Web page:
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AFT president praises St. Louis schools' push toward accreditation

(Rachel Lippmann/St. Louis Public Radio)

A collaborative effort among the administration, parents, and teachers of the St. Louis Public Schools toward regaining accreditation earned praise on Tuesday from the president of the a national teachers union.

Randi Weingarten, the president of the American Federation of Teachers, made St. Louis a stop on her national back-to-school tour. The St. Louis teachers are represented by an AFT local.

"It took a strike to turn the page in Chicago," Weingarten said. "The teachers in this district, and the administrators, and parents, they’ve been turning the page in working together."

The SLPS have been under state control since 2007 after losing accreditation. But the Missouri State Board of Education will meet next month to determine if the district has improved enough to regain provisional accreditation - the first step toward returning to an elected board.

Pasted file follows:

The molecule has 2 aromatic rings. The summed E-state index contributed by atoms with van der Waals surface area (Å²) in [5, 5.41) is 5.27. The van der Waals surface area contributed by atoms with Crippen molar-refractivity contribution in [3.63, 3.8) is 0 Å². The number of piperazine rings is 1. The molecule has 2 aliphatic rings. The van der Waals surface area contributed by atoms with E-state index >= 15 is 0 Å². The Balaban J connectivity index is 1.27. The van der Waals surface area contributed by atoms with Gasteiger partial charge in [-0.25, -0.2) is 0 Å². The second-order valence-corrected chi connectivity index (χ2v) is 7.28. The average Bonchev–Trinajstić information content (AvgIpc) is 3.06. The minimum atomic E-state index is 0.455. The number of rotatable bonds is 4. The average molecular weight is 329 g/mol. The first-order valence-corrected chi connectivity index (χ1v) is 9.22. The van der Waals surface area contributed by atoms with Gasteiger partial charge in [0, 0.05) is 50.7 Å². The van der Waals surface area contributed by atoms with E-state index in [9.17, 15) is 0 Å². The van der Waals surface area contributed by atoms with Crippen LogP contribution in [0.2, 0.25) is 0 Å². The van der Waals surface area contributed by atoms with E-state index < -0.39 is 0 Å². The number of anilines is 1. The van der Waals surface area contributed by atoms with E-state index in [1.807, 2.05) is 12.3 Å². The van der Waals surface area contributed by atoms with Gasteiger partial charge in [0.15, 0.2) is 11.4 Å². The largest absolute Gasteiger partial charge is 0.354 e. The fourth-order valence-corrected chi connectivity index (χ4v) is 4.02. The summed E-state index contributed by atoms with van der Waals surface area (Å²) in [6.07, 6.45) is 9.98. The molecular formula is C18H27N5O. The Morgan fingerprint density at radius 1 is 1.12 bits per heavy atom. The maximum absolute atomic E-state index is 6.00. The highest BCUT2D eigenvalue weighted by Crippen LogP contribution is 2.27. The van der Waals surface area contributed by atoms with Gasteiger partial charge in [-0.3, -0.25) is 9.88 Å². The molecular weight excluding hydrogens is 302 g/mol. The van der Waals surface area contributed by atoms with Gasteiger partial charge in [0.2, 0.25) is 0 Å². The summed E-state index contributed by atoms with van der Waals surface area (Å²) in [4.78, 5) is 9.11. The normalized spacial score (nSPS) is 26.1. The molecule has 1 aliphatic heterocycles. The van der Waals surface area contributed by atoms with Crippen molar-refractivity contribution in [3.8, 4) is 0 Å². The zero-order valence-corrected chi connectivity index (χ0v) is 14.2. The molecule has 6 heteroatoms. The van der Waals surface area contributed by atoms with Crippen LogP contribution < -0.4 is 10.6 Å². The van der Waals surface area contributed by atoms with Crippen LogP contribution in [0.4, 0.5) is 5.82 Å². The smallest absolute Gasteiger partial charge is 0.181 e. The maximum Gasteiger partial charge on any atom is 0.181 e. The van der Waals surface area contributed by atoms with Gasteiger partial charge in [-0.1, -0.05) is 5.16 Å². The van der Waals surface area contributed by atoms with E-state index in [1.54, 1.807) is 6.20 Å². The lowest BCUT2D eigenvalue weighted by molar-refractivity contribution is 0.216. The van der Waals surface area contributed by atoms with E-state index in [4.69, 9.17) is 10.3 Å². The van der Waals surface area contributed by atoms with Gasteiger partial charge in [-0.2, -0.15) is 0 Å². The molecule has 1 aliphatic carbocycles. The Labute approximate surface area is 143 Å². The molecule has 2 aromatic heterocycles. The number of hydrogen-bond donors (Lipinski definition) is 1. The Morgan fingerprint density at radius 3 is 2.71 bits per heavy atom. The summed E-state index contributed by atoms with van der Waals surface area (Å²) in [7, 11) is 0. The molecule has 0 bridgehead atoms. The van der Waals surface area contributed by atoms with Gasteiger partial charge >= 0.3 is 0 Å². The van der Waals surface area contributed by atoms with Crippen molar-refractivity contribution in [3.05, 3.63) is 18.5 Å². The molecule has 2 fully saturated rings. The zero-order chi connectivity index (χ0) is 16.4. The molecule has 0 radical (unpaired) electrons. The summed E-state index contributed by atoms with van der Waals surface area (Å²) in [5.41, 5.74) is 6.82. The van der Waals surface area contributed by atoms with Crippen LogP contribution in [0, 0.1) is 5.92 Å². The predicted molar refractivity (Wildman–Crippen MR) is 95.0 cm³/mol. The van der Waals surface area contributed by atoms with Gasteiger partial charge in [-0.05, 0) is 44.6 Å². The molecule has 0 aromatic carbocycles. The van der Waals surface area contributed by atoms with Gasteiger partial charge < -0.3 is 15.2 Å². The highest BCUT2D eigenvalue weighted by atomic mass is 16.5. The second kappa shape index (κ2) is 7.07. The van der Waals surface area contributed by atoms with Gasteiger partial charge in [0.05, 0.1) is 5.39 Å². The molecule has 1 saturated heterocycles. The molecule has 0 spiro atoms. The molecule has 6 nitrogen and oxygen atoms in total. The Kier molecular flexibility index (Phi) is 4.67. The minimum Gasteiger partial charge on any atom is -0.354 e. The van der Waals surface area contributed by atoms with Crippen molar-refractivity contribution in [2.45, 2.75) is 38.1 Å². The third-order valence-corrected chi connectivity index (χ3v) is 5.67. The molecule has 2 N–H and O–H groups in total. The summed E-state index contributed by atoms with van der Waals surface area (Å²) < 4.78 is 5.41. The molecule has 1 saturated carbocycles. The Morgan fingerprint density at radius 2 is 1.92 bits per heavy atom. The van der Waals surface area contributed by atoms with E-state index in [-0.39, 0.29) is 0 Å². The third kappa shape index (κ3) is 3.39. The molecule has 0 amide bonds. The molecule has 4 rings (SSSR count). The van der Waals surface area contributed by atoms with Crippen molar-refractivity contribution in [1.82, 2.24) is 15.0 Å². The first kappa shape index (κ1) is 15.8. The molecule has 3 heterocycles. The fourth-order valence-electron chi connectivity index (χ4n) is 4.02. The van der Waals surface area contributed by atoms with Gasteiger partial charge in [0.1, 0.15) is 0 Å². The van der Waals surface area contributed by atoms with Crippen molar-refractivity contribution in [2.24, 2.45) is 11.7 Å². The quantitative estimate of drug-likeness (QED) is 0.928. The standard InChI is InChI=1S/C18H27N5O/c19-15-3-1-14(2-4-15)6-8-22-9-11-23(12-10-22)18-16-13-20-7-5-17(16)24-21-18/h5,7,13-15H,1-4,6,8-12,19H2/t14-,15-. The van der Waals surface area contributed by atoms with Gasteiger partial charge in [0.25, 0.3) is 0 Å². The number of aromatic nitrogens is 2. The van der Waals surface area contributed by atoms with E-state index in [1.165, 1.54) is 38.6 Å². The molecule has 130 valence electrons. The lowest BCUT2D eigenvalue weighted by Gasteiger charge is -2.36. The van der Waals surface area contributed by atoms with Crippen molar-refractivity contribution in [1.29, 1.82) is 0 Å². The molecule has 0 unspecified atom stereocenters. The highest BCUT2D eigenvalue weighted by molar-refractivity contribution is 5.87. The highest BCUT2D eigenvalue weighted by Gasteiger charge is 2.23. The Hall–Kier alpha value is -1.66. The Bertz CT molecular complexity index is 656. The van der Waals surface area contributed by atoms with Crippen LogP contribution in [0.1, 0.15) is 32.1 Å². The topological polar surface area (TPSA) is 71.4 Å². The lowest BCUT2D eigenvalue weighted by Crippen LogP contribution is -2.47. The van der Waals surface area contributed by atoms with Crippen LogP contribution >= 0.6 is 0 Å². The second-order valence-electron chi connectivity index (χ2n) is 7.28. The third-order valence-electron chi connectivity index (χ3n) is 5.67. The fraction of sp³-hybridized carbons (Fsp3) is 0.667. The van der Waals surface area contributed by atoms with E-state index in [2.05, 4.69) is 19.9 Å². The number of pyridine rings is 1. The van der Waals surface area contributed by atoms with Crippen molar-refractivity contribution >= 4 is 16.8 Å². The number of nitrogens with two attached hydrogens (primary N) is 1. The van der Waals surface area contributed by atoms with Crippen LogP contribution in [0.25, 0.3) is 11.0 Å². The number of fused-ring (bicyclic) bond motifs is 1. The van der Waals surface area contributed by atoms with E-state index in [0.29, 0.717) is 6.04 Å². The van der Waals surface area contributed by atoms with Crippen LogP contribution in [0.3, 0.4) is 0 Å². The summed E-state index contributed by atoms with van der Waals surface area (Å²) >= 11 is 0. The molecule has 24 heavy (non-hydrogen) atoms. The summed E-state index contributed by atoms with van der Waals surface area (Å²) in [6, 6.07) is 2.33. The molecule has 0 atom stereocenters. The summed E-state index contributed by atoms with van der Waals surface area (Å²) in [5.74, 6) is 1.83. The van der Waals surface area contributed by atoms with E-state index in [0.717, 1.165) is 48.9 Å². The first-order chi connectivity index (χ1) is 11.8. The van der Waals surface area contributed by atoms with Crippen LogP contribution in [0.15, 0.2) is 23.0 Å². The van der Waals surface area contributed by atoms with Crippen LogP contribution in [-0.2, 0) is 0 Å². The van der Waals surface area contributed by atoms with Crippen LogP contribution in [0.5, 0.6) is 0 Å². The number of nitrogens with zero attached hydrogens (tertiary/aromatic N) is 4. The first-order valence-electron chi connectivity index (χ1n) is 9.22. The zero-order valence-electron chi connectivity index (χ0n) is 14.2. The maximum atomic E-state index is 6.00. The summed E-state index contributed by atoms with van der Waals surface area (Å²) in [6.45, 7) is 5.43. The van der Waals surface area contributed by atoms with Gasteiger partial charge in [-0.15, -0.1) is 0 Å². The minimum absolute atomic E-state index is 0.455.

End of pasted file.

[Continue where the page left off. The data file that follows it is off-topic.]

Weingarten said the district's progress is partly due to a plan crafted by the AFT and the Parent Assembly, a group of parents who work with teachers on issues within schools.

"Mentoring new teachers while providing peer review – it’s a five-point plan – expanding pre-K programs, reducing class sizes, full-service community centers, wraparound programs and bringing all stakeholders together," Weingarten said.

Superintendent Kelvin Adams called the effort a marriage.

"We will sleep on the sofa from time to time, but we will never divorce," Adams said. "Students are too important, and they are the focus for us, always."

Follow Tina Eaton on Twitter: @KristinaEaton

Follow Rachel Lippmann on Twitter: @rlippmann

Rachel is the justice correspondent at St. Louis Public Radio.